The hMPV seropositivity rate in Croatian individuals of 77.4% found in our study is similar to the rate found in a Japanese serologic study performed in 2003 (8
) on patients without respiratory symptoms and in Uruguayan study from 2005 (10
) performed on healthy donor adults and children without any underlying pathology. In these studies, hMPV seropositivity rates were reported to be 72.5% and 80%, respectively. The seropositivity rate of 100% was found in the population of subjects older than 20 years, in contrast to Dutch and Japanese studies where hMPV seroprevalence reached 100% in the 5-10 age group (1
). In addition, the results of serologic tests performed in the Netherlands showed that 25% of infants aged 6 months to 1 year were seropositive, increasing to 55% in children 1-2 years old and 70% in those 2-5 years old. Our study demonstrated slightly lower seroprevalence in the first two age groups (18.7%, 45.5%) and a higher seroprevalence in the 2-5 age group (85%).
In our study, 17 of 21 infants under 6 months of age (81%) had hMPV antibodies suggesting the presence of transplacentally derived maternal antibodies. In accordance with this is the lowest prevalence of 18.7%, found in the age group between 6 months and 1 year, when maternal antibodies would be expected to be at their nadir.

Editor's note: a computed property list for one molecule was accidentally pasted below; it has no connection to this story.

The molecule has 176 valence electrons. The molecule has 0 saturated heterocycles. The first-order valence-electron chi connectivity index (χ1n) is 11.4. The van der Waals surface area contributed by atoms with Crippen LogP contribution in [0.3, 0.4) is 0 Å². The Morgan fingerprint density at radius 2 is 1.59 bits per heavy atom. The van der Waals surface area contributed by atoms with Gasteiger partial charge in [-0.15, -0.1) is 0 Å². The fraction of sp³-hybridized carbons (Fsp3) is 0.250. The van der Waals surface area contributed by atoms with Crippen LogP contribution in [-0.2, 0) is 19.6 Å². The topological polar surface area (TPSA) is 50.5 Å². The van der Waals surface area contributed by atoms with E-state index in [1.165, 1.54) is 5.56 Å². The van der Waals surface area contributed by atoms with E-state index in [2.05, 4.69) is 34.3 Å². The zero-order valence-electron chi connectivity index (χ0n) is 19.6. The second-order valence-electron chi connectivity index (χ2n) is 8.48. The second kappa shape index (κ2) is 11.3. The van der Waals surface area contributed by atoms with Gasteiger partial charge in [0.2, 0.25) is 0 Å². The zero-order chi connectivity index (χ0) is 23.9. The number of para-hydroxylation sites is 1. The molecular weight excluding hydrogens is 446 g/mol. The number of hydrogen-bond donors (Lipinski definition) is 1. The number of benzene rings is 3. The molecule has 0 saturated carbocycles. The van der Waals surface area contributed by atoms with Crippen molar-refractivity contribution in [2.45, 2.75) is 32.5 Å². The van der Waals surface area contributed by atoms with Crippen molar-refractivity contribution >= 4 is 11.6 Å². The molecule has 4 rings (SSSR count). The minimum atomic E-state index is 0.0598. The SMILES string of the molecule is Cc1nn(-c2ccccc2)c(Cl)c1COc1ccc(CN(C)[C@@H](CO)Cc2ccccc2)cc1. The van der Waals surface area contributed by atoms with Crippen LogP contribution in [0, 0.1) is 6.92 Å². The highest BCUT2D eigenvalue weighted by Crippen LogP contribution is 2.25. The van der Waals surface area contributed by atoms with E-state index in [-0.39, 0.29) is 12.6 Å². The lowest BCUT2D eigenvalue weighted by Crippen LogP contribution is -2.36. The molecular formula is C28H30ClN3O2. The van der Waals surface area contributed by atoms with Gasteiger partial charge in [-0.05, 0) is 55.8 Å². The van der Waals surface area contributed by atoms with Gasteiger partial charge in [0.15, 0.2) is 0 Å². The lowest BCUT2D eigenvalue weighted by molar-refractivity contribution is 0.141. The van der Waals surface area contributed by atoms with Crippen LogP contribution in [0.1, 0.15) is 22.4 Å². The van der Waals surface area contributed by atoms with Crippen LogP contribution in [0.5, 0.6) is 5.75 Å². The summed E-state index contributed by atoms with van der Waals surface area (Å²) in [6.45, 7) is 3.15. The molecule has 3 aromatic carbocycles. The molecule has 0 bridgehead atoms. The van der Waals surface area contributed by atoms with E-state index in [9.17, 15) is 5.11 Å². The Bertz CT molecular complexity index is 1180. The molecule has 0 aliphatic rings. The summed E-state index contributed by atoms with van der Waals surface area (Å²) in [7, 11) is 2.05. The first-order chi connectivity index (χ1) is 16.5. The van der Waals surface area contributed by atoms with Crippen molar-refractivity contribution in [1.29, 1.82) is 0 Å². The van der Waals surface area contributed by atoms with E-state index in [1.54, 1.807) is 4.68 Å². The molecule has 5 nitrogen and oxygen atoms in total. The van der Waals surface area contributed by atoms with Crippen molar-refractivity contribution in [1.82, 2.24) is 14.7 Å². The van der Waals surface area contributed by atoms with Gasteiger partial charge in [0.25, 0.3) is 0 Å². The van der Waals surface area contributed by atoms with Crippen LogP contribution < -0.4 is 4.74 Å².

Seroprevalence increased with age consistent with increased exposure to hMPV. High titers of hMPV specific antibodies indicate recently acquired infection. Therefore, the highest proportion of titers ≥1:512 was found in the1-2 age group, when infants lack transplacentally derived maternal antibodies and are exposed to hMPV (this may be largely IgM). These findings indicate that the most of hMPV primary infections occur in early childhood (1-2 years of age).
Our results suggest that hMPV infection is present in Croatia, confirming the previous reports of hMPV worldwide distribution (7